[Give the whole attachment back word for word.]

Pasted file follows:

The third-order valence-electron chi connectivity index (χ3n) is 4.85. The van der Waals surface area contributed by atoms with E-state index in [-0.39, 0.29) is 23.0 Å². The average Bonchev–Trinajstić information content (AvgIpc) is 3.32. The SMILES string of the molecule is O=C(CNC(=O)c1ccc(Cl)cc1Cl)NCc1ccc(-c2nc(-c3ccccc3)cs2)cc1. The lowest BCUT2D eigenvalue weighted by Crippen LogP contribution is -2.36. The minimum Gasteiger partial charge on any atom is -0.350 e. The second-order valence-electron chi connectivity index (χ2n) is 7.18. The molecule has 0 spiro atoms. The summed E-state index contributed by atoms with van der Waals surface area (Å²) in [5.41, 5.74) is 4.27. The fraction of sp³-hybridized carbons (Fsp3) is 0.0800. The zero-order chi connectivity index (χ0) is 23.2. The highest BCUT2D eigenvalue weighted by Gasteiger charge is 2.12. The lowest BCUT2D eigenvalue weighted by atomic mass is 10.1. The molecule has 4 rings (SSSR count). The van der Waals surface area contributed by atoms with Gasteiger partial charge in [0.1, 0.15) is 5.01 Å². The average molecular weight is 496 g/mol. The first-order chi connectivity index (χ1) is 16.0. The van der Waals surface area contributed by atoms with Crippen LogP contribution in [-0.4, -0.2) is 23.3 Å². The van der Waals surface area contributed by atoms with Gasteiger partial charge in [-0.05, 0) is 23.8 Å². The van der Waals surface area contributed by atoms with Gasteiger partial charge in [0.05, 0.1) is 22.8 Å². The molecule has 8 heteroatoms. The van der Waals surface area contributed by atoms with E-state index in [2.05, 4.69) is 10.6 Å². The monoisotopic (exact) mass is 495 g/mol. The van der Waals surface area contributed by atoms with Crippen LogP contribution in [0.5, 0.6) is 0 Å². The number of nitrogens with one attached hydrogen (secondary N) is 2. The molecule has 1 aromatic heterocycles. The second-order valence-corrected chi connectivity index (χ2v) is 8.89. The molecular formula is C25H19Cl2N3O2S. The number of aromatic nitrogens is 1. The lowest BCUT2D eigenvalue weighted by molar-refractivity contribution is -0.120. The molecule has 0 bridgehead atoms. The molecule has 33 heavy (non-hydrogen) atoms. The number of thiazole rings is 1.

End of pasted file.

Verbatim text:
The third-order valence-electron chi connectivity index (χ3n) is 4.85. The van der Waals surface area contributed by atoms with E-state index in [-0.39, 0.29) is 23.0 Å². The average Bonchev–Trinajstić information content (AvgIpc) is 3.32. The SMILES string of the molecule is O=C(CNC(=O)c1ccc(Cl)cc1Cl)NCc1ccc(-c2nc(-c3ccccc3)cs2)cc1. The lowest BCUT2D eigenvalue weighted by Crippen LogP contribution is -2.36. The minimum Gasteiger partial charge on any atom is -0.350 e. The second-order valence-electron chi connectivity index (χ2n) is 7.18. The molecule has 0 spiro atoms. The summed E-state index contributed by atoms with van der Waals surface area (Å²) in [5.41, 5.74) is 4.27. The fraction of sp³-hybridized carbons (Fsp3) is 0.0800. The zero-order chi connectivity index (χ0) is 23.2. The highest BCUT2D eigenvalue weighted by Gasteiger charge is 2.12. The lowest BCUT2D eigenvalue weighted by atomic mass is 10.1. The molecule has 4 rings (SSSR count). The van der Waals surface area contributed by atoms with Gasteiger partial charge in [0.1, 0.15) is 5.01 Å². The average molecular weight is 496 g/mol. The first-order chi connectivity index (χ1) is 16.0. The van der Waals surface area contributed by atoms with Crippen LogP contribution in [-0.4, -0.2) is 23.3 Å². The van der Waals surface area contributed by atoms with Gasteiger partial charge in [-0.05, 0) is 23.8 Å². The van der Waals surface area contributed by atoms with Gasteiger partial charge in [0.05, 0.1) is 22.8 Å². The molecule has 8 heteroatoms. The van der Waals surface area contributed by atoms with E-state index in [2.05, 4.69) is 10.6 Å². The monoisotopic (exact) mass is 495 g/mol. The van der Waals surface area contributed by atoms with Crippen LogP contribution in [0.5, 0.6) is 0 Å². The number of nitrogens with one attached hydrogen (secondary N) is 2. The molecule has 1 aromatic heterocycles. The second-order valence-corrected chi connectivity index (χ2v) is 8.89. The molecular formula is C25H19Cl2N3O2S. The number of aromatic nitrogens is 1. The lowest BCUT2D eigenvalue weighted by molar-refractivity contribution is -0.120. The molecule has 0 bridgehead atoms. The molecule has 33 heavy (non-hydrogen) atoms. The number of thiazole rings is 1.